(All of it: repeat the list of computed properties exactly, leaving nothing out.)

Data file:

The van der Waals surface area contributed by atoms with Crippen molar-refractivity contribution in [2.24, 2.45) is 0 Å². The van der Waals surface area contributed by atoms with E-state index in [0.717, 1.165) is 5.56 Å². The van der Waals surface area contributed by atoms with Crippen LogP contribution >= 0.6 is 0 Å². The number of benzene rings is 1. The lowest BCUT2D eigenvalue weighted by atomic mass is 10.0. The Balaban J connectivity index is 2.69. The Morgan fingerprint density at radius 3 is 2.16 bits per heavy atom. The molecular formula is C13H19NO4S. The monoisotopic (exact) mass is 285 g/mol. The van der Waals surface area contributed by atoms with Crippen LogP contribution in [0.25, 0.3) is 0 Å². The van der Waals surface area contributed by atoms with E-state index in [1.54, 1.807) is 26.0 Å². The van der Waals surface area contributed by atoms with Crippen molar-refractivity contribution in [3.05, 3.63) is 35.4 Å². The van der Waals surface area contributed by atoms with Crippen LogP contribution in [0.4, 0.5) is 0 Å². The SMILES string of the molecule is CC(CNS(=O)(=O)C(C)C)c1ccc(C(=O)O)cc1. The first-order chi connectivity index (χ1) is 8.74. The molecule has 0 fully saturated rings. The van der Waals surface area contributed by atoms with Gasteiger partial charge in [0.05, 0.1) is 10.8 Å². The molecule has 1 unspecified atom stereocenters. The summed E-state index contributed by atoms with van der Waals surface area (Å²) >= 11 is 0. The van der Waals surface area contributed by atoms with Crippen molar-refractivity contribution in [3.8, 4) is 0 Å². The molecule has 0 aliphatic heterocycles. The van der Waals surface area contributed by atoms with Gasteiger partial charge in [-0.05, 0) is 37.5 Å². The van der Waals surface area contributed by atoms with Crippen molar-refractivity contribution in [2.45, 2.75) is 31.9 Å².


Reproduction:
The van der Waals surface area contributed by atoms with Crippen molar-refractivity contribution in [2.24, 2.45) is 0 Å². The van der Waals surface area contributed by atoms with E-state index in [0.717, 1.165) is 5.56 Å². The van der Waals surface area contributed by atoms with Crippen LogP contribution >= 0.6 is 0 Å². The number of benzene rings is 1. The lowest BCUT2D eigenvalue weighted by atomic mass is 10.0. The Balaban J connectivity index is 2.69. The Morgan fingerprint density at radius 3 is 2.16 bits per heavy atom. The molecular formula is C13H19NO4S. The monoisotopic (exact) mass is 285 g/mol. The van der Waals surface area contributed by atoms with Crippen LogP contribution in [0.25, 0.3) is 0 Å². The van der Waals surface area contributed by atoms with E-state index in [1.54, 1.807) is 26.0 Å². The van der Waals surface area contributed by atoms with Crippen molar-refractivity contribution in [3.05, 3.63) is 35.4 Å². The van der Waals surface area contributed by atoms with Crippen LogP contribution in [0.4, 0.5) is 0 Å². The SMILES string of the molecule is CC(CNS(=O)(=O)C(C)C)c1ccc(C(=O)O)cc1. The first-order chi connectivity index (χ1) is 8.74. The molecule has 0 fully saturated rings. The van der Waals surface area contributed by atoms with Gasteiger partial charge in [0.05, 0.1) is 10.8 Å². The molecule has 1 unspecified atom stereocenters. The summed E-state index contributed by atoms with van der Waals surface area (Å²) >= 11 is 0. The van der Waals surface area contributed by atoms with Crippen molar-refractivity contribution in [3.8, 4) is 0 Å². The molecule has 0 aliphatic heterocycles. The van der Waals surface area contributed by atoms with Gasteiger partial charge in [-0.05, 0) is 37.5 Å². The van der Waals surface area contributed by atoms with Crippen molar-refractivity contribution in [2.45, 2.75) is 31.9 Å².